How to Manage Pests

UC Pest Management Guidelines

Prune

Obliquebanded Leafroller

Scientific Name: Choristoneura rosaceana

(Reviewed 6/06, updated 4/09)

In this Guideline:


DESCRIPTION OF THE PEST

Obliquebanded leafroller larvae are yellowish green caterpillars. They are difficult to distinguish from fruittree leafrollers, which may also be present during bloom. When disturbed, they wiggle backwards and drop to the ground on a silken thread. Rolled leaves webbed together to form protective nests indicate the presence of leafroller larvae. Adult moths have dark brown bands running at oblique angles across their wings. Obliquebanded leafroller overwinters as larvae under bud scales of twigs; in the Central Valley there are two to three generations each year.

DAMAGE

Damage to prunes is primarily a concern for fresh market fruit growers. Larvae feed on prunes but generally do not cause serious economic damage unless brown rot invades the feeding wound.

MANAGEMENT

Dormant treatments and bloom time applications for other pests help keep leafroller populations under control. Leafroller damage is not a problem for prunes grown for the dried market but needs to be monitored on fresh market prunes from bloom to petal fall each season so that prompt action can be taken if damaging populations develop. Throughout the season, watch for the presence of leafrollers while monitoring for other pests. This is especially important in orchards where bloom time sprays and pheromone confusion are used to control peach twig borer and oriental fruit moth.

Biological Control

A number of parasites, including species of Macrocentrus, Cotesia (Apanteles), and Exochus, attack leafroller larvae. General predators such as lacewings, assassin bugs, and minute pirate bugs may feed on eggs and larvae. Preservation of natural enemy populations is an important part of keeping leafroller numbers low. Use selective materials that are least disruptive of biological control when treating other pests.

Organically Acceptable Methods

Organically acceptable management tools include biological control and sprays of oil, the Entrust formulation of spinosad, and Bacillus thuringiensis.

Monitoring and Treatment Decisions

Delayed dormant oil sprays generally help reduce populations as does a Bt program aimed at peach twig borer. When applying dormant oil or dormant oil plus an insecticide, wait until bud break in order to control larvae as they emerge from their overwintering site. You can also treat effectively during the green bud stage. To identify caterpillars present at bloom, view photos.

Postbloom treatments

Monitor obliquebanded leafroller postbloom by putting out pheromone traps and sampling developing fruit. Put out pheromone traps by April 15. (The lower load rate pheromone lures are the best indicators of population levels.) For more information see PHEROMONE TRAPS and record results on a monitoring form (PDF). Begin accumulating degree-days (DD) once moths have been caught in pheromone traps on two or more consecutive observation dates (the biofix). Use a lower threshold of 43°F and an upper threshold of 85°F (vertical cutoff). Begin sampling fruit at 930 DD from the biofix. Visually inspect 15 fruit from each of 80 trees per monitored orchard (a 1200 fruit sample) by walking around trees and looking for larvae or larval damage. Be sure to look for leaf rolls and on fruit where fruit-to-fruit contact occurs and where fruit are touching leaves. For each tree, record both the number of fruit with live larvae and fruit that have been damaged. Use a monitoring form (PDF) for this procedure.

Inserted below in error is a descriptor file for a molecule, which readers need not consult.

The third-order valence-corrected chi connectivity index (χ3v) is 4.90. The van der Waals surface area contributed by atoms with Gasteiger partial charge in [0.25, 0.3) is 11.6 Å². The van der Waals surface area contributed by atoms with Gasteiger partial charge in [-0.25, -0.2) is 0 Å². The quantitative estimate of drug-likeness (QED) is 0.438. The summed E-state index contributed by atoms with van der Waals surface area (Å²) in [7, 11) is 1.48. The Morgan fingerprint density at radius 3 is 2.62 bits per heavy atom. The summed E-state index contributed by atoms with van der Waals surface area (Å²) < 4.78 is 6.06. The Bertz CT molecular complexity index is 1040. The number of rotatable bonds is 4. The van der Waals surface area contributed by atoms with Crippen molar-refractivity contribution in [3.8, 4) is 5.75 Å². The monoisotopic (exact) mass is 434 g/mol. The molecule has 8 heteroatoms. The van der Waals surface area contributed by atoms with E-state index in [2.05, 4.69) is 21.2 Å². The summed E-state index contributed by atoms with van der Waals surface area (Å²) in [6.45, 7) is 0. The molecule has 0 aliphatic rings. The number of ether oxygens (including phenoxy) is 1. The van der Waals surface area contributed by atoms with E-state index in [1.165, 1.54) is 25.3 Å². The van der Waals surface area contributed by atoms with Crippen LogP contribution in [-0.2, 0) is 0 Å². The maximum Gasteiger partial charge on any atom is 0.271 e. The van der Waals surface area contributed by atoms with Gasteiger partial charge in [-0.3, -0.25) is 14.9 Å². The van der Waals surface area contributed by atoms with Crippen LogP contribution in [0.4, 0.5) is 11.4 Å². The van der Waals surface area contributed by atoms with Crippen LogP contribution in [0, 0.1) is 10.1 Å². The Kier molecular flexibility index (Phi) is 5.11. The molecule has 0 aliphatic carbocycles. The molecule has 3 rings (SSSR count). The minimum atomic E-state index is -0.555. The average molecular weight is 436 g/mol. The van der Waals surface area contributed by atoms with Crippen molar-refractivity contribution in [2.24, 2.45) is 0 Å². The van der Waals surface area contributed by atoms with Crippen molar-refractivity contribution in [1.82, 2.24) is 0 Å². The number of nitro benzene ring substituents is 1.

Treat dried plums if over 2% (or more than 24 fruit) of the total fruit sampled have obliquebanded larvae and/or larval damage present. For fresh market prunes, treat if any larvae or damage is present.

Fruit damage sample

In mid-July, take a fruit damage sample to assess the overall effectiveness of the current year's IPM program and to determine next year's needs. For more information, see FRUIT EVALUATION AT HARVEST. Record on a monitoring form (PDF) the number of fruit infested by larvae, type of larvae present, whether the damage is surface feeding only or if the larvae penetrated the fruit.

Common name Amount/Acre** R.E.I.+ P.H.I.+
(trade name) (conc.) (dilute) (hours) (days)

  Calculate impact of pesticide on air quality
The following materials are listed in order of usefulness in an IPM program, taking into account efficacy, impact on natural enemies and honey bees, and impact of the timing on beneficials. When choosing a pesticide, also consider information relating to environmental impact. Not all registered pesticides are listed. Always read label of product being used.
 
DELAYED DORMANT
 
A. DORMANT OIL such as:
  DORMANT FLOWABLE EMULSION 6 gal 1.5 gal 4 0
  NARROW RANGE OIL 4 gal 1 gal 4 0
  MODE OF ACTION: Contact including smothering and barrier effects.
  COMMENTS: Oil used alone will only provide partial control. Oil applications at this time may cause some young shoots to burn or die back, especially in years when trees are water-stressed, or have recently been subjected to freezing temperatures or to dry winds. Dormant flowable emulsion is less likely to cause burn. The Moyer variety is highly susceptible to oil injury; delaying the oil spray until late Feb.to March 1 will reduce oil burn.
 
B. DORMANT OIL such as:
  DORMANT FLOWABLE EMULSION 6 gal 1.5 gal 4 0
  NARROW RANGE OIL 4 gal 1 gal 4 0
  MODE OF ACTION: Contact including smothering and barrier effects.